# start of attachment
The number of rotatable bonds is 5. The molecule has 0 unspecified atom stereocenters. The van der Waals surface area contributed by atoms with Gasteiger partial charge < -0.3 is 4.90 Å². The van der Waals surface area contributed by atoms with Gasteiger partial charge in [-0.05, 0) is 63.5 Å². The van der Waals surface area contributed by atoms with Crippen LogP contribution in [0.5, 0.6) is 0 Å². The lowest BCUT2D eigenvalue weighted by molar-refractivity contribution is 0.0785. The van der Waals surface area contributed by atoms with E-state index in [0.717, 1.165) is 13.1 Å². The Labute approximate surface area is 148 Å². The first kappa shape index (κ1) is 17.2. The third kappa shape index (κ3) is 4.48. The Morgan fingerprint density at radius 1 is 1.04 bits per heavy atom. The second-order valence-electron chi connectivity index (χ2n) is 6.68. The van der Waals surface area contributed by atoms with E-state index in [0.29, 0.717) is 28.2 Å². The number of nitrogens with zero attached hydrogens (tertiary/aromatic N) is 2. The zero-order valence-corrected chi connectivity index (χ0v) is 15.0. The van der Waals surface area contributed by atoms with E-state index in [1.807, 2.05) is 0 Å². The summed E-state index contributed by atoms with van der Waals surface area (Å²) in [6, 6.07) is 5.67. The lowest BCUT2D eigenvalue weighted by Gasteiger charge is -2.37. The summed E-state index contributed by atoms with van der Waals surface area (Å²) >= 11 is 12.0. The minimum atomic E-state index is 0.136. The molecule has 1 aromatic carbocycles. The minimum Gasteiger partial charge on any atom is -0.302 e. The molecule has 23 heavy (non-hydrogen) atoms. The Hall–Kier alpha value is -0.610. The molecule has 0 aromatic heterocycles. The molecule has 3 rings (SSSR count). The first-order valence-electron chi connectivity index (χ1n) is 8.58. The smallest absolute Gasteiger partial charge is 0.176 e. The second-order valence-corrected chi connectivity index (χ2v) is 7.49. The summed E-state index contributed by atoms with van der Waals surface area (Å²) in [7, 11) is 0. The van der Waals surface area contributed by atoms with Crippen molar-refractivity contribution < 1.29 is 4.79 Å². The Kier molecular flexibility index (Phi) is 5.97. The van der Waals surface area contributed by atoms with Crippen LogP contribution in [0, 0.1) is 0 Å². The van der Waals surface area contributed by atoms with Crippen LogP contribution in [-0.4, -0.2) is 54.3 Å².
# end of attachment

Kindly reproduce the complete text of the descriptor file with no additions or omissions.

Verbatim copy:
The number of rotatable bonds is 5. The molecule has 0 unspecified atom stereocenters. The van der Waals surface area contributed by atoms with Gasteiger partial charge < -0.3 is 4.90 Å². The van der Waals surface area contributed by atoms with Gasteiger partial charge in [-0.05, 0) is 63.5 Å². The van der Waals surface area contributed by atoms with Crippen LogP contribution in [0.5, 0.6) is 0 Å². The lowest BCUT2D eigenvalue weighted by molar-refractivity contribution is 0.0785. The van der Waals surface area contributed by atoms with E-state index in [0.717, 1.165) is 13.1 Å². The Labute approximate surface area is 148 Å². The first kappa shape index (κ1) is 17.2. The third kappa shape index (κ3) is 4.48. The Morgan fingerprint density at radius 1 is 1.04 bits per heavy atom. The second-order valence-electron chi connectivity index (χ2n) is 6.68. The van der Waals surface area contributed by atoms with E-state index in [0.29, 0.717) is 28.2 Å². The number of nitrogens with zero attached hydrogens (tertiary/aromatic N) is 2. The zero-order valence-corrected chi connectivity index (χ0v) is 15.0. The van der Waals surface area contributed by atoms with E-state index in [1.807, 2.05) is 0 Å². The summed E-state index contributed by atoms with van der Waals surface area (Å²) in [6, 6.07) is 5.67. The lowest BCUT2D eigenvalue weighted by Gasteiger charge is -2.37. The summed E-state index contributed by atoms with van der Waals surface area (Å²) >= 11 is 12.0. The minimum atomic E-state index is 0.136. The molecule has 1 aromatic carbocycles. The minimum Gasteiger partial charge on any atom is -0.302 e. The molecule has 23 heavy (non-hydrogen) atoms. The Hall–Kier alpha value is -0.610. The molecule has 0 aromatic heterocycles. The molecule has 3 rings (SSSR count). The first-order valence-electron chi connectivity index (χ1n) is 8.58. The smallest absolute Gasteiger partial charge is 0.176 e. The second-order valence-corrected chi connectivity index (χ2v) is 7.49. The summed E-state index contributed by atoms with van der Waals surface area (Å²) in [7, 11) is 0. The van der Waals surface area contributed by atoms with Crippen molar-refractivity contribution < 1.29 is 4.79 Å². The Kier molecular flexibility index (Phi) is 5.97. The van der Waals surface area contributed by atoms with Crippen LogP contribution in [0, 0.1) is 0 Å². The van der Waals surface area contributed by atoms with Crippen LogP contribution in [-0.4, -0.2) is 54.3 Å².